"Television," by Robyn Hitchcock

I tried in a few of my stories to capture the way people are when they're watching TV together, a kind of posture and a way of relating to each other and to the television. There's some staring at the screen, of course, but there's also this back and forth talk, idle chatter about what's on, commentary, humorous asides, and sometimes that chatter can take off unexpectedly or even deepen and become its own thing, much more interesting than the program that inspired it, even while both people are still also watching. Hitchcock captures this in his song much more succinctly and beautifully.


"Slipping (Into Something)," by The Feelies

When I play guitar with my friend Jim, we play this song. We have a few Feelies songs we attempt. Like all Feelies songs, the chords are deceptively easy, but the rhythms are incredibly intricate and complex and, really, just impossible to duplicate, so we have to console ourselves with our rough approximations, the best we can manage with the simple hands we have, and then we play for as long as we have strength.


"See No Evil," by Television

There's a certain sound I gravitate to, and Television had it, and so, for that matter, do the Feelies. In the ancestral tree of rock, whatever branches sprout off from the Velvet Underground, that's the stuff that always gets me. It's usually like two guitars, playing a mostly clean sound—no big effects, no pedals—just churning and ringing out through the song. "What Goes On" is the great-granddaddy of that glorious sound.


"Since I Came," by The Mendoza Line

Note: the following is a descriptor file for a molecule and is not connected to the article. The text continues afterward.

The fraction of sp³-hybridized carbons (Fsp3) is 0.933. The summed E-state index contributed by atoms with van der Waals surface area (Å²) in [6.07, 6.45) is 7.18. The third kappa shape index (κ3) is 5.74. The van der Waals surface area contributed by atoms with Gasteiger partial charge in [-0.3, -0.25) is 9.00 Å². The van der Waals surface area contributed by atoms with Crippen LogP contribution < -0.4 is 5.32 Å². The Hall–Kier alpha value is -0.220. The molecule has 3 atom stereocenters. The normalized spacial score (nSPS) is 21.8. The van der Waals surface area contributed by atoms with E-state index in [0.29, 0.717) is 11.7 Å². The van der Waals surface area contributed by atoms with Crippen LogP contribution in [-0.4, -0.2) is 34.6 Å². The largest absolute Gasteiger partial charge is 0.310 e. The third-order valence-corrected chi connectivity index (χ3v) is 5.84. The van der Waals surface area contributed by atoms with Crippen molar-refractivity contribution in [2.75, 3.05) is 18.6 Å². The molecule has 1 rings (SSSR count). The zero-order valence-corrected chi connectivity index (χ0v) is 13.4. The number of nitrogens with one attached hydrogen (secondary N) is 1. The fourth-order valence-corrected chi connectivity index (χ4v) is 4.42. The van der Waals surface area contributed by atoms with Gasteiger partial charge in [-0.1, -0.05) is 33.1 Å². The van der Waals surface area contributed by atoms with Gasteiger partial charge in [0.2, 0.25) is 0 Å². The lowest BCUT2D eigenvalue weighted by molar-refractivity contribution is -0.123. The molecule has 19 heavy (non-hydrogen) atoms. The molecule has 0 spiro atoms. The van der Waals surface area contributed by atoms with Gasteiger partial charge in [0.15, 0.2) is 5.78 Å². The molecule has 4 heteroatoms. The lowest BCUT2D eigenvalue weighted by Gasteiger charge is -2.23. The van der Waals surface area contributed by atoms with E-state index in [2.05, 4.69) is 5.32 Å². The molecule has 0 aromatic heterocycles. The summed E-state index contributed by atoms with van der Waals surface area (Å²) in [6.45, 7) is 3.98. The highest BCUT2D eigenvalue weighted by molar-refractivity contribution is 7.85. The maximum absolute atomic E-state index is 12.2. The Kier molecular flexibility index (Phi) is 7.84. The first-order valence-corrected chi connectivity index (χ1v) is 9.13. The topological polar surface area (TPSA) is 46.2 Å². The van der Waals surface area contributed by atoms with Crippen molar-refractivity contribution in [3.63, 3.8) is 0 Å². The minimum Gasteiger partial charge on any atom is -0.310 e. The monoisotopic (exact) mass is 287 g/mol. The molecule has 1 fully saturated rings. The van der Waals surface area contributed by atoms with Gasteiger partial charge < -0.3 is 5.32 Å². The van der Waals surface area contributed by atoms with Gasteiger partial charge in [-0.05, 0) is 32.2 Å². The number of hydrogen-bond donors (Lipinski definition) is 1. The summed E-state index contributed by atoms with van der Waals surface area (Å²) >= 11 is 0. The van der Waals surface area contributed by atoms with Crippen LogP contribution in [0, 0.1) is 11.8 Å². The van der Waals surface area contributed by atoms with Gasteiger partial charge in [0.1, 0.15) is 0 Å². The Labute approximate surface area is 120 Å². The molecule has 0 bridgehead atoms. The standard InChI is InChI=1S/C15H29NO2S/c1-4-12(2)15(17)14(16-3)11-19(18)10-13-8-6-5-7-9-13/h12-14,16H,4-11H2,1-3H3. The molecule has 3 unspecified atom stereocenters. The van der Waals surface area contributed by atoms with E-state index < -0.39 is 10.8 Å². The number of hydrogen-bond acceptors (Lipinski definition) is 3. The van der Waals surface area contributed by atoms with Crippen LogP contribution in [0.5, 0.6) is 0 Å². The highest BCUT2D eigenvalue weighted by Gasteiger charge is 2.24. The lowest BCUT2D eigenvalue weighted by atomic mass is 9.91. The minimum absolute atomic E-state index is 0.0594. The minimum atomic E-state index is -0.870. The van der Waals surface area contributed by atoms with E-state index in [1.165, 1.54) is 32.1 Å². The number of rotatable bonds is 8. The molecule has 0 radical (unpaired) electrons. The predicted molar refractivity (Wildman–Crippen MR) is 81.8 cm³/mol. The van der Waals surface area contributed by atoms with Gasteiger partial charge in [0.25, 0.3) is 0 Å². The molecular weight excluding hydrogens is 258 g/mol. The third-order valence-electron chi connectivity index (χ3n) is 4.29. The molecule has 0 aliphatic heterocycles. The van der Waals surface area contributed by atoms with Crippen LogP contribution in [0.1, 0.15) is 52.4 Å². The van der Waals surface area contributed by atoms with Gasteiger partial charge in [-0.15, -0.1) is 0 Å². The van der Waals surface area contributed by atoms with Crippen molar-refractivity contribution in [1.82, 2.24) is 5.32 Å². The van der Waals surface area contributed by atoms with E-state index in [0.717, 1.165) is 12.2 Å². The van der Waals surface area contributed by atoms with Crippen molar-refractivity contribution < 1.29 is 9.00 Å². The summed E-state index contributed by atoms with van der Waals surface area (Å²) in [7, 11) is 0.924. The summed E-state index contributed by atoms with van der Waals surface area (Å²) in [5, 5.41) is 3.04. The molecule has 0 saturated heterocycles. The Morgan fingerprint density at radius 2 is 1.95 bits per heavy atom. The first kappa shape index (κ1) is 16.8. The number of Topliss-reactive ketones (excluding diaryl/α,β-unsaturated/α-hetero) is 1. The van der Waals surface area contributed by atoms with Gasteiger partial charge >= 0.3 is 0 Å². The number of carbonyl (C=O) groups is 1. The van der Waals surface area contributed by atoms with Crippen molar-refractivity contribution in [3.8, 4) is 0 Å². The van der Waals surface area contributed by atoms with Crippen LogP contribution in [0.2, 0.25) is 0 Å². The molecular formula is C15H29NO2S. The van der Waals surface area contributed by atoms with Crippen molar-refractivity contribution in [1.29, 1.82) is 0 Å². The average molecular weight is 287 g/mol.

A sad, haunting song off a sad but great album called 30 Year Low, which, unfortunately, seems likely to be the band's last. Their writing is personal, affecting, genuinely witty (listen to the title song, a work of off-handed genius) and, when it needs to be, cutting and angry (hear "Aspect of an Old Maid"). This is nothing less than the third greatest divorce record we have, after Blood on the Tracks and Shoot out the Lights, in that order.


"When the Spell Is Broken," by Richard Thompson

I've seen Thompson live, I would venture to guess, eight or nine times, maybe more, I don't know. Once, in Durham, North Carolina, I heard him play this song and started crying part-way through, and you know, it's a sad song, yes, but it wasn't the lyrics that got to me, it was that guitar. The live version on his retrospective Watching the Dark box set is wonderful but it only approaches what I heard that night.


Paul Maliszewski and Prayer and Parable links:

Minneapolis Star Tribune review
The Nervous Breakdown review
New York Journal of Books review
Publishers Weekly review

Poets & Writers guest post by the author
Words With Writers interview with the author


also at Largehearted Boy:

other Book Notes playlists (authors create music playlists for their book)

100 Online Sources for Free and Legal Music Downloads
52 Books, 52 Weeks (weekly book reviews)
Antiheroines (interviews with up and coming female comics artists)
Atomic Books Comics Preview (weekly comics highlights)
Daily Downloads (free and legal daily mp3 downloads)
guest book reviews
Largehearted Word (weekly new book highlights)
musician/author interviews
Note Books (musicians discuss literature)
Shorties (daily music, literature, and pop culture links)
Soundtracked (composers and directors discuss their film's soundtracks)
Try It Before You Buy It (mp3s and full album streams from the week's CD releases)
weekly music & DVD release lists